Day 23 – Strictly Confidential

STRICTLY CONFIDENTIAL: Never share another person’s story, struggles, successes, sins, or secrets outside the group.

“A gossip goes around telling secrets, but those who are trustworthy can keep a confidence.” (Prov. 11:13 NLT)

If you are a fan of the television show Seinfeld, you will remember that the concept of “the vault” comes up several times, like season 3 “The Fix Up.”

George: Alright look, I’m gonna tell you, but I made a pact with Cynthia. We swore we were not going to tell you and Elaine.
Jerry: You can tell me. I’ll vault it.
George: It’s in the vault?
Jerry: I’m locking the vault.

In another episode Elaine says, “You can tell me. I’ll put it in the vault.” Jerry says, “No good. Too many people know the combination.” As it turned out, Jerry could lock the vault but on the other hand, if Elaine had a drink or two, her vault doors flew open.

Most people believe they are good at locking the vault, but for some “too many people know the combination.” In almost every case, bandmates should not share anything confidential in nature with anyone outside the band. I have shared little bits about my band with you throughout this study, but nothing I have shared has been in the confidential category, or if it were I would have their permission to share.

Rather than making confidentiality subject to your own interpretation, consider anything shared as a struggle, success, sin, or secret off limits for outside-of-band discussion. While a success could be considered a worthy thing of sharing or celebrating, let that person share their successes with whom they wish. This should even extend to our spouses. I do not share with my wife anything that came from the band meeting about my bandmates. This creates a kind of freedom and safety in the group where honesty can flourish. You may find it helpful to discuss as a group what your hopes are for confidentiality. For example, Do you want spouses to be off limits?

One potential exception to confidentiality would be if a bandmate shares with you something that would indicate that they are a real potential harm to themselves or to somebody else. Obvious examples would be current suicidal thoughts or compulsion toward abuse or violence. This would be an area where it may be in that person’s best interest to take the situation outside of the band context. In these instances, process your concerns initially with your third or fourth bandmates and prayerfully decide the course of action that continues to honor band confidentiality as much as possible.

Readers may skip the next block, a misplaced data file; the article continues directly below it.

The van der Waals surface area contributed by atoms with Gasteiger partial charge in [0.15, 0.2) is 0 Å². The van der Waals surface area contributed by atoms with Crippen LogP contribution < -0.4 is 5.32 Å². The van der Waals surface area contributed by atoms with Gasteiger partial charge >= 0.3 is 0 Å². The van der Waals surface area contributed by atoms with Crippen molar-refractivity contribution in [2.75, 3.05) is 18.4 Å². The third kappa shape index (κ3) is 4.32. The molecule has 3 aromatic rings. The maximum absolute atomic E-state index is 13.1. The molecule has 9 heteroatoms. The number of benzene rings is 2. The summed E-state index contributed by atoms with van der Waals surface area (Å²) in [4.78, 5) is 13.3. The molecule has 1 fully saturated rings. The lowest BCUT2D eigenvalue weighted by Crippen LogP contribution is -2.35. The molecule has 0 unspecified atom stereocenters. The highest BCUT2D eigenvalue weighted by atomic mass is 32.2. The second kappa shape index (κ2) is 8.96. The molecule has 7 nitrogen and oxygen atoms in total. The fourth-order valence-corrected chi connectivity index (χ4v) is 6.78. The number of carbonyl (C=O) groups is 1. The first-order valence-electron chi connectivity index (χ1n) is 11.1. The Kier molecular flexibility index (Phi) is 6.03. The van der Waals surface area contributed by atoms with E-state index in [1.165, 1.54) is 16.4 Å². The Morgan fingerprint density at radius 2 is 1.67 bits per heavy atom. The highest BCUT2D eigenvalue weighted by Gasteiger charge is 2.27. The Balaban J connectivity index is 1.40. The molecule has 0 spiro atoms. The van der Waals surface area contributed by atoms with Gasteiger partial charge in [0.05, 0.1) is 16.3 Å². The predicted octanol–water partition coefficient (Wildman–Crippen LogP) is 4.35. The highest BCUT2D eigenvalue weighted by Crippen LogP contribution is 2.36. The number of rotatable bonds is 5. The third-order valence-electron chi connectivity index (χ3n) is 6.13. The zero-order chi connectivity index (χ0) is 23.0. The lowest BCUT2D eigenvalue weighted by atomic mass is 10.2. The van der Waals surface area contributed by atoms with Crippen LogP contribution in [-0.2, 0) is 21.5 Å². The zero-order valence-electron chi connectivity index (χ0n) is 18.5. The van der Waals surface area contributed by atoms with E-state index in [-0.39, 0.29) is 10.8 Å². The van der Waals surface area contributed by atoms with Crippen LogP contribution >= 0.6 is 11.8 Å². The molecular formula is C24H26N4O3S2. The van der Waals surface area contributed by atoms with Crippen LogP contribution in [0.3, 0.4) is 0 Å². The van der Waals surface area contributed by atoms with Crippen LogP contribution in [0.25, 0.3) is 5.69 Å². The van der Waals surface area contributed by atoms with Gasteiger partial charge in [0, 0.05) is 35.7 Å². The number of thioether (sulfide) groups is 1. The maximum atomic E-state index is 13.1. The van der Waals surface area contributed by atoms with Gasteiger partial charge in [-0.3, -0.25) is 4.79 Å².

Sometimes it can be hard on us to keep secrets, whether they are ours or someone else’s. Often when we learn something that we are supposed to keep secret from another we can feel the urge to tell somebody. Here are a few suggestions if you have heard a secret that you need to process or are feeling an urge to share with someone else:

  1. Write about it in a personal journal. Getting things down on paper helps us externalize our feelings and can reduce our burden. Leave names out of the journal and focus on your reaction to it rather than the confidential thing shared if you are concerned about anyone else ever reading it.
  2. Process with a therapist. Therapy should always be a safe and confidential place for you to process your life and experiences. If something a bandmate shared created a strong emotional reaction in you and you feel like you need to talk it through with somebody, a therapeutic or professional counseling situation would be an appropriate place to process this.
  3. Talk with another bandmate. Having three or more in the band provides a built in person who you can process with if you hear something that raises concerns or strong emotion in you. Of course, the goal is not to gossip or needlessly talk about a bandmate when they’re not present, but rather to help you begin to understand your own reaction without breaching the band’s umbrella of trust.

The goal in this commitment is to honor and keep sacred a person’s story and experiences to the highest degree. What happens in the group, stays in the group. Your bandmates will thank you for it, and you will find that having a space in your life where you have the freedom to be deeply honest is a real means of grace in your life.

The Prayer

God, give me the courage to be a person who is not afraid to share deeply about myself. Give me wisdom and love in being available for others to share deeply about themselves. Amen.

For Band Interaction

Consider sharing a time in your life when someone broke your trust or confidence.